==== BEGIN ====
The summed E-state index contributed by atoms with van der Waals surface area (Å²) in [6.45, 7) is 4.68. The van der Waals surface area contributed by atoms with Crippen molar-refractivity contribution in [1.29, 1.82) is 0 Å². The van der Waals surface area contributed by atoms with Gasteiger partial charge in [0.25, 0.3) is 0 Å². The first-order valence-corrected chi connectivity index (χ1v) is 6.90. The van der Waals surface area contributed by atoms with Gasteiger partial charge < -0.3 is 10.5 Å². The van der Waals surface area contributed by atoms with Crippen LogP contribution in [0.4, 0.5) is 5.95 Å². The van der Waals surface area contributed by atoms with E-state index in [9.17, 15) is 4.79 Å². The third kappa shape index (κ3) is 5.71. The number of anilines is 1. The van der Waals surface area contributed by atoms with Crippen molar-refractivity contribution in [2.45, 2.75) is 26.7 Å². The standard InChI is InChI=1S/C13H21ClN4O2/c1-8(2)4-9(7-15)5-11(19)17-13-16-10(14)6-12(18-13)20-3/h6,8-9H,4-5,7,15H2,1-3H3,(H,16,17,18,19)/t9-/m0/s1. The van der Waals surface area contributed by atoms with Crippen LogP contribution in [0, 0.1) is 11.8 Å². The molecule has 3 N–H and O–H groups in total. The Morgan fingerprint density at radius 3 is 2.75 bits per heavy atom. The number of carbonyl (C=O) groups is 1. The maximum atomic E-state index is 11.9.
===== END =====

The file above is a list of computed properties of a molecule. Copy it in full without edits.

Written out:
The summed E-state index contributed by atoms with van der Waals surface area (Å²) in [6.45, 7) is 4.68. The van der Waals surface area contributed by atoms with Crippen molar-refractivity contribution in [1.29, 1.82) is 0 Å². The van der Waals surface area contributed by atoms with Gasteiger partial charge in [0.25, 0.3) is 0 Å². The first-order valence-corrected chi connectivity index (χ1v) is 6.90. The van der Waals surface area contributed by atoms with Gasteiger partial charge < -0.3 is 10.5 Å². The van der Waals surface area contributed by atoms with Crippen LogP contribution in [0.4, 0.5) is 5.95 Å². The van der Waals surface area contributed by atoms with E-state index in [9.17, 15) is 4.79 Å². The third kappa shape index (κ3) is 5.71. The number of anilines is 1. The van der Waals surface area contributed by atoms with Crippen molar-refractivity contribution in [2.45, 2.75) is 26.7 Å². The standard InChI is InChI=1S/C13H21ClN4O2/c1-8(2)4-9(7-15)5-11(19)17-13-16-10(14)6-12(18-13)20-3/h6,8-9H,4-5,7,15H2,1-3H3,(H,16,17,18,19)/t9-/m0/s1. The van der Waals surface area contributed by atoms with Crippen LogP contribution in [0, 0.1) is 11.8 Å². The molecule has 3 N–H and O–H groups in total. The Morgan fingerprint density at radius 3 is 2.75 bits per heavy atom. The number of carbonyl (C=O) groups is 1. The maximum atomic E-state index is 11.9.